Insufficiently documented, but architect likely to have
been somcone based in the west, such as Allan Dreghorn.
Dated 1752. Large piend-roofed box-type house with
additions by Sir R Rowand Anderson from 1890 onwards
for Sir John Stirling Maxwell, these essentially
comprising the wings and entrance hall (1890),
reconstructed forecourt to NE, garden pavilions to SW
(1903), offices to NW.
Pollok House, together with the contents and grounds,
was presented to the people of Glasgow by Mrs Anne
Maxwell MaDonald in 1966 and is now a museum, the
grounds a public park.
ORIGINAL HOUSE: 3 storeys over half-raised basement -
fully raised to garden front - plain elevations,
rusticated quoins, keystoned lintels at ground and 1st
floors; off-set over base course and - unusually - over
band course at 1st floor; advanced, pedimented
centrepiece to forecourt (NE), single wall-plane to
garden (excluding off-sets), wide centre bay with
entrance in Venetian window arrangement, sculptured
swags either side of each upper floor window (3 further
plain bays each side). Deep main cornice; bell-cast
slated roof with stacks at leaded platform, and over
flank wall-heads. Internal layout departs from the norm,
centre entrance hall full depth of house and well-lit to
garden, columned screen; also cross-ways full length
corridor; open main stair on right hand on entering
(concealed service stair occupies corresponding position
on basically symmetrical plan); dining and drawing rooms
of equal size, separated by hall, both facing garden
and containing some of the high quality original
decorative plasterwork in the house.
ADDITIONS: (Anderson's work respected the original house
so far as could be): sympathetic restrained Gibbsian/
William Adam style; FLANKING WINGS (library to SE,
billard room to NW) are single storey with Venetian
windows to the garden like the garden doorway; ENTRANCE
HALL is D-ended on plan and re-uses original doorcase,
double flighted stair within; KITCHEN at NW has roof-
dome, large cast-iron range; OFFICES extending NE have
pedimented round-arched pend, with sculptured ornament,
facing court and driveway. FORECOURT is enclosed by tall
walls, channelled piers at intervals and at gateway, all
with urns; decorative cast-iron gates.
Terraced GARDEN to SW with ogee-roofed pavilions,
Historic Environment Scotland is responsible for the designation of buildings, monuments, gardens and designed landscapes and historic battlefields. We also advise Scottish Ministers on the designation of historic marine protected areas.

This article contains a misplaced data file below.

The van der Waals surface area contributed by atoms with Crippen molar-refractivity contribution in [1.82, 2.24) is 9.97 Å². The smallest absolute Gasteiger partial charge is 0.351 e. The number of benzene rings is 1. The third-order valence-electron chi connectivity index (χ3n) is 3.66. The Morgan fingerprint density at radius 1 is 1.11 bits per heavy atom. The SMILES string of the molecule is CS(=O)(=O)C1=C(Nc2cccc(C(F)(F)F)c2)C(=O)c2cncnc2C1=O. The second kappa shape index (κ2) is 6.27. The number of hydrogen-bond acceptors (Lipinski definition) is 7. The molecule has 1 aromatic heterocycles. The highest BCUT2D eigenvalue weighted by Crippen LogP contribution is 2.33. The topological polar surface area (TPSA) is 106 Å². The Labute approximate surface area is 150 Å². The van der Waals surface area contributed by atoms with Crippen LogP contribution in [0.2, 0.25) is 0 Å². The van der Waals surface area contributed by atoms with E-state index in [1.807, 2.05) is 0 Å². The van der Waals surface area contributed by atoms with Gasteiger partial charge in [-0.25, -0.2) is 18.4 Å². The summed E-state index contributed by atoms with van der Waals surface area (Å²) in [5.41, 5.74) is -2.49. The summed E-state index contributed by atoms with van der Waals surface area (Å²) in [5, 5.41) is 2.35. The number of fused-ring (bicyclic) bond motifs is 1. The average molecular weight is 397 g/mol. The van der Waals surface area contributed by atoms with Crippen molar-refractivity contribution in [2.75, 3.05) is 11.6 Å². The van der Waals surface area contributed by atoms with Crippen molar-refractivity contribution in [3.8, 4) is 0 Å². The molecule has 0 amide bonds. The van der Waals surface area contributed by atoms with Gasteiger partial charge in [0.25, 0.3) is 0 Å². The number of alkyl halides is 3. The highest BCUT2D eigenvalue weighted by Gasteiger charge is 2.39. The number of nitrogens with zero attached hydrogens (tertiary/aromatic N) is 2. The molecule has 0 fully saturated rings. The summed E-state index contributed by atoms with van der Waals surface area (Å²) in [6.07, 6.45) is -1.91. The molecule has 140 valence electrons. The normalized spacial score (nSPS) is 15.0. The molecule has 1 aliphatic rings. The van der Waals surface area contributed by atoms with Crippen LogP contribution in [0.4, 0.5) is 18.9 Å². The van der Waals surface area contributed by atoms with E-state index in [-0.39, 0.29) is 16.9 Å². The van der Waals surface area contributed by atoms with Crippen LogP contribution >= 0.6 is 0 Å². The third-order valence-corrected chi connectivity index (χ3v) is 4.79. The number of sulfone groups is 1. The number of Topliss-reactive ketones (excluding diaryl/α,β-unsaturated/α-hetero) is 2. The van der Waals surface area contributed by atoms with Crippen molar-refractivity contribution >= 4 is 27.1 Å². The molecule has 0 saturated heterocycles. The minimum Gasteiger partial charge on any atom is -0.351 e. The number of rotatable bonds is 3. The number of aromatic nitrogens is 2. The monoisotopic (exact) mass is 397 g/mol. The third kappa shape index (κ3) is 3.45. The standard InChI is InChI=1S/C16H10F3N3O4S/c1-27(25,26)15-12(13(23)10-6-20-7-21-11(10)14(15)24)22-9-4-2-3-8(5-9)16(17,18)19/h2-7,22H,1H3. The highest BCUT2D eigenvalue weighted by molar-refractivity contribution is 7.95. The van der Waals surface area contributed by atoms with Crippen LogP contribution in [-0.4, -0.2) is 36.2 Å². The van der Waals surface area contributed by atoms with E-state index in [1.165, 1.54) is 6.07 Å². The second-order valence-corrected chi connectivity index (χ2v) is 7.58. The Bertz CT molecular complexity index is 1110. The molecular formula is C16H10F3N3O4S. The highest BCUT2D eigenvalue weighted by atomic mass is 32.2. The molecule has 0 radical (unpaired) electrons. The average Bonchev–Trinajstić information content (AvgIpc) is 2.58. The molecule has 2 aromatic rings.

Listing is the way that a building or structure of special architectural or historic interest is recognised by law through the Planning (Listed Buildings and Conservation Areas) (Scotland) Act 1997.
We list buildings of special architectural or historic interest using the criteria published in the Historic Environment Scotland Policy Statement.
The statutory listing address is the legal part of the listing. The information in the listed building record gives an indication of the special architectural or historic interest of the listed building(s). It is not a definitive historical account or a complete description of the building(s). The format of the listed building record has changed over time. Earlier records may be brief and some information will not have been recorded.
Listing covers both the exterior and the interior. Listing can cover structures not mentioned which are part of the curtilage of the building, such as boundary walls, gates, gatepiers, ancillary buildings etc. The planning authority is responsible for advising on what is covered by the listing including the curtilage of a listed building. For information about curtilage see www.historicenvironment.scot. Since 1 October 2015 we have been able to exclude items from a listing. If part of a building is not listed, it will say that it is excluded in the statutory address and in the statement of special interest in the listed building record. The statement will use the word 'excluding' and quote the relevant section of the Historic Environment Scotland Act 2014. Some earlier listed building records may use the word 'excluding', but if the Act is not quoted, the record has not been revised to reflect current legislation.
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